It has been fairly mild sailing out here about 600 miles off the coast of California for the past 24 hours. There is still a high Marine Layer cover in the sky which is probably a good thing because 8 days of total sunshine would be draining. The winds have been in the 12-18 knot range and backing to the north and northeast.

We are in the middle of our main competitors in the TP 52 class. Samba Pa Ti who has been sailing very fast these first few days is about 20 miles ahead and to the south of us while Valkarie and some of the SC 70’s like Pyewacket are 20-40 miles a stern of us. I am sure you can check out the fleet positions by going to We have made a 5 mile gain on Samba in the last 10 hours…maybe a bit of compression with different winds. The Samba hull shape is very fast reaching which is what we have done in the first three days. They have taken their advantage and leveraged it to the south. They obviously feel there will be more wind in the south in the coming days.

The sea is smooth out here so good sleeping weather.

I am going for some right now.

0330 PDT – The July 5th start of the Transpac Race was a good one. We had about 12 knots at the start and the wind held on a long starboard tack toward the West end of Catalina Island. We made a few short tacks to get around the West end about 2.5 hours after starting.

At 100 feet in length with a canting keel, Alfa Romeo pulled away from the fleet quickly. Samba Pa Ti, one of the four TP 52s led the way in our group and on Flash we were second to round the West end. The Santa Cruz 70’s were just ahead of us so we were all mixing it up on the shorts tacks up the coast of Catalina.

After Catalina, the fleet cracked sheets a bit and started heading about 210 degrees magnetic. We held onto Samba Pa Ti pretty well in this stability sailing. At one point in the night, Samba, Philippe Kahn’s Pegasus and us were all within about five boat lengths.

The first night was cold and a bit rough with wind speed in the low to mid 20’s and short steep waves. We were all pretty wet and uncomfortable. My daughter Allie’s boots were soaked and her feet were cold so I filled her boots up with warm water from the kettle and then drained them. This did not make them any dryer but they were warm and she really liked that little trick.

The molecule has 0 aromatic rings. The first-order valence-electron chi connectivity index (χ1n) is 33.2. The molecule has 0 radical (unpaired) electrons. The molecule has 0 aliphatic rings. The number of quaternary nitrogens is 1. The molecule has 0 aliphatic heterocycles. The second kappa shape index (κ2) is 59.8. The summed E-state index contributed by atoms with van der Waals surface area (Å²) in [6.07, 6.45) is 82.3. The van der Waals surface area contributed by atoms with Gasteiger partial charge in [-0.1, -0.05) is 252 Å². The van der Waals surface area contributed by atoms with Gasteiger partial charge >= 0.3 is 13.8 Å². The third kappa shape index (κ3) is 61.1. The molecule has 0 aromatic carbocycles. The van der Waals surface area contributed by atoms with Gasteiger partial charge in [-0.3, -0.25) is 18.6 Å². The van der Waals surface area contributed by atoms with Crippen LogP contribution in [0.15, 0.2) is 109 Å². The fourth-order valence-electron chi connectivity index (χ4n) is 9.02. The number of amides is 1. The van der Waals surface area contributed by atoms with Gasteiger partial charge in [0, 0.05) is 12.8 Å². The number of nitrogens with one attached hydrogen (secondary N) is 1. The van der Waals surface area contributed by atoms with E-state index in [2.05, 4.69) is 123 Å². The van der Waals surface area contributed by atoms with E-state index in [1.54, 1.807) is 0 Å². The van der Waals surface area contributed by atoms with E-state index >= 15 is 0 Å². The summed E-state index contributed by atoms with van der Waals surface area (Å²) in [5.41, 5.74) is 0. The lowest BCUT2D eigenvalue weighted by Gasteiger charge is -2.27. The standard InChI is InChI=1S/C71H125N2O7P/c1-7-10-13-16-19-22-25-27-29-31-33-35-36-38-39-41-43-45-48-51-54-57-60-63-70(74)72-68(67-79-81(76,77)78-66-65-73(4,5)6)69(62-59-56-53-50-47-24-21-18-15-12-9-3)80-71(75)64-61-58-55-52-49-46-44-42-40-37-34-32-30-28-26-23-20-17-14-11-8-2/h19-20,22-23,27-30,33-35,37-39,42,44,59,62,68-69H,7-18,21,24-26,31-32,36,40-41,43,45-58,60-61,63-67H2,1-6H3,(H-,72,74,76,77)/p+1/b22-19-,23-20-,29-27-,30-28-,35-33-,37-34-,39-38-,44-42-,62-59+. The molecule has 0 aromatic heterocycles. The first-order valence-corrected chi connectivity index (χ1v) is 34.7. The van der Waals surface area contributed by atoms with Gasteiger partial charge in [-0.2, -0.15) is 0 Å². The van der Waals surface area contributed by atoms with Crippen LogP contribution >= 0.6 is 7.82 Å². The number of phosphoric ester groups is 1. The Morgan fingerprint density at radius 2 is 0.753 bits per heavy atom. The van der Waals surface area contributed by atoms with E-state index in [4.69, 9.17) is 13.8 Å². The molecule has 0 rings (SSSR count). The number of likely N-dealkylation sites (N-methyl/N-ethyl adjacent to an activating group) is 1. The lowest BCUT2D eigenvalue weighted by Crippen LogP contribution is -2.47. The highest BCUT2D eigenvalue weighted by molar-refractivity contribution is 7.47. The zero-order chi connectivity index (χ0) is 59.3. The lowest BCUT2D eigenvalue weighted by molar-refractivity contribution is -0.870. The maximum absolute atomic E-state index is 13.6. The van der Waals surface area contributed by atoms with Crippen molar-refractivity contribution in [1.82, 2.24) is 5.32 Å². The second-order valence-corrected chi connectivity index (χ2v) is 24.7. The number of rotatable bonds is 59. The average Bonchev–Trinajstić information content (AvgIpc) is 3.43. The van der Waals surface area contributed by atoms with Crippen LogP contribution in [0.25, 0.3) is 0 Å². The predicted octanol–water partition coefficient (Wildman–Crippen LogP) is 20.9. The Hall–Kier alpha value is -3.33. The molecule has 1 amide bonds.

As Monday came around, the fleet started to spread out a bit, the wind moderated and clocked and life got a bit smoother. We shifted to the Jib Top reacher early in the morning and by midday Monday we had a flat reaching spinnaker up. It was pretty nice to have a spinnaker up within 24 hours of the start.

With the more eased sailing, Samba took off on us. They probably have some pretty nice reaching sails for those angles. Also, they are set up lighter than Flash in displacement so once the wind began to ease and clock, that was good for Samba.

Life onboard Flash is good. No major problems. We have been eating our freeze dried Beef Stroganoff and Chicken Terriyaki. The weather looks like the wind will get a bit lighter (10-12 knots) over the next 24 hours then start a slow build after that into the trades. The wind is clocking slowly over this period also.

We saw a few whales off the coast but not nearly as many as we did in the race from SF to LA a few weeks ago. That is mainly because we are sailing perpendicular to the coast and most of the whales swim along the coast.

The moon is fairly full and even thought we are still under the marine layer, we have good visibility on deck at night. This makes the long night watches a lot better.

That’s all for now.


You can follow the fleet by going to and click on the Tracker.

It is the eve of the start for us on Flash, the Farr designed TP52 which has been modified with a deeper keel, bowsprit and square top main. The Trans Pac is a 2250 mile race from LA to Honolulu which is run every odd numbered year. There are three starts in this years race in an effort to get the whole fleet to finish as closely as possible. The smallest boats started last Monday and another group started on Thursday. We are in the final group tomorrow. Unfortunately for the first two groups, there was very little wind out on the Pacific last week. Things are starting to shape up tomorrow and Monday. This should give a big advantage to the boats in our group for overall honors.

Some of the well known names in our group are John Kilroy’s Samba Pa Ti, Roy P Disney’s Pywacket, and Neville Chrighton’s Alfa Romeo-the 100 foot R/P super Maxi that will be gunning for the outright record which currently stands at 6 days 19 hour set by Hasso Platner’s Morning Glory.

Our boat, Flash, was originally built for George Andreadis and I sailed on her (Atalanti) in the first Med Cup season in 2005. A bit of work has gone into making Flash seaworthy and somewhat waterproof.

So at 1255 PDT tomorrow we will be off. The router currently has us finishing at midnight on July 14. That is, of course, subject to change.
The Flash crew;
Tom Akin-Skipper
Jay Crum
Joe Crum
Paul Cayard
Danny Cayard
Allie Cayard
Paul Allen
Skip McCormick
Hogan Beatie
Will Paxton

You can follow the fleet by going to and click on the Tracker.

We just ate at PF Chang’s and finished it off with “The Great Wall of Chocolate”!

Off to a real bed for the last time for 8 days.